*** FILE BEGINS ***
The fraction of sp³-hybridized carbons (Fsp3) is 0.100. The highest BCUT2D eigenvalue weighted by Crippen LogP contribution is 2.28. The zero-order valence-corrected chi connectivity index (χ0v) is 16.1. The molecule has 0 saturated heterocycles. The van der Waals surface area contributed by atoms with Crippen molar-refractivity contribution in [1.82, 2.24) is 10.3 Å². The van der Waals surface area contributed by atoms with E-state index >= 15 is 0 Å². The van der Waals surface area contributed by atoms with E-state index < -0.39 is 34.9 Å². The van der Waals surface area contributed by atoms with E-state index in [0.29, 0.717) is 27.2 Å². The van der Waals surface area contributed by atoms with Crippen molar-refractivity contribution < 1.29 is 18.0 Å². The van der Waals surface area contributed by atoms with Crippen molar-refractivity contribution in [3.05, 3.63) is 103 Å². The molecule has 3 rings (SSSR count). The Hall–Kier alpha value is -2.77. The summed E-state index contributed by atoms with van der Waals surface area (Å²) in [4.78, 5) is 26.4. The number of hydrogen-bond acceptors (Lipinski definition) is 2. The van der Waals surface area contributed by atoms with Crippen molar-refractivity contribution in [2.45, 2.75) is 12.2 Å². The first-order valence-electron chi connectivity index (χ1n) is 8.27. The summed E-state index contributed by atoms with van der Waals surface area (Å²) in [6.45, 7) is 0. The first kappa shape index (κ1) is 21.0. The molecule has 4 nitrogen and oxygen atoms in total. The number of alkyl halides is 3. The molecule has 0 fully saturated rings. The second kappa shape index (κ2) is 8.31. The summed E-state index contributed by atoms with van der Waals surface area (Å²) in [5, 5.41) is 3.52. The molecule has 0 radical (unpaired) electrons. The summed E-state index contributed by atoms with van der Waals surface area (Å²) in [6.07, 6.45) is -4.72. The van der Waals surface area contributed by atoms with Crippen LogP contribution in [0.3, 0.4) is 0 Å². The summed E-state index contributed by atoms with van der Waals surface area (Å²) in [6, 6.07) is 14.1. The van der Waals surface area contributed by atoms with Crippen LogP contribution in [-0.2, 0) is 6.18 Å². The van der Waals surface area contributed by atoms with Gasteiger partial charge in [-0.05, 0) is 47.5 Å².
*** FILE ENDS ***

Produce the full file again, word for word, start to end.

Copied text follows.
The fraction of sp³-hybridized carbons (Fsp3) is 0.100. The highest BCUT2D eigenvalue weighted by Crippen LogP contribution is 2.28. The zero-order valence-corrected chi connectivity index (χ0v) is 16.1. The molecule has 0 saturated heterocycles. The van der Waals surface area contributed by atoms with Crippen molar-refractivity contribution in [1.82, 2.24) is 10.3 Å². The van der Waals surface area contributed by atoms with E-state index >= 15 is 0 Å². The van der Waals surface area contributed by atoms with E-state index < -0.39 is 34.9 Å². The van der Waals surface area contributed by atoms with E-state index in [0.29, 0.717) is 27.2 Å². The van der Waals surface area contributed by atoms with Crippen molar-refractivity contribution < 1.29 is 18.0 Å². The van der Waals surface area contributed by atoms with Crippen molar-refractivity contribution in [3.05, 3.63) is 103 Å². The molecule has 3 rings (SSSR count). The Hall–Kier alpha value is -2.77. The summed E-state index contributed by atoms with van der Waals surface area (Å²) in [4.78, 5) is 26.4. The number of hydrogen-bond acceptors (Lipinski definition) is 2. The van der Waals surface area contributed by atoms with Crippen molar-refractivity contribution in [2.45, 2.75) is 12.2 Å². The first-order valence-electron chi connectivity index (χ1n) is 8.27. The summed E-state index contributed by atoms with van der Waals surface area (Å²) in [6.45, 7) is 0. The first kappa shape index (κ1) is 21.0. The molecule has 4 nitrogen and oxygen atoms in total. The number of alkyl halides is 3. The molecule has 0 fully saturated rings. The second kappa shape index (κ2) is 8.31. The summed E-state index contributed by atoms with van der Waals surface area (Å²) in [5, 5.41) is 3.52. The molecule has 0 radical (unpaired) electrons. The summed E-state index contributed by atoms with van der Waals surface area (Å²) in [6.07, 6.45) is -4.72. The van der Waals surface area contributed by atoms with Crippen LogP contribution in [0.3, 0.4) is 0 Å². The summed E-state index contributed by atoms with van der Waals surface area (Å²) in [6, 6.07) is 14.1. The van der Waals surface area contributed by atoms with Crippen LogP contribution in [-0.2, 0) is 6.18 Å². The van der Waals surface area contributed by atoms with Gasteiger partial charge in [-0.05, 0) is 47.5 Å².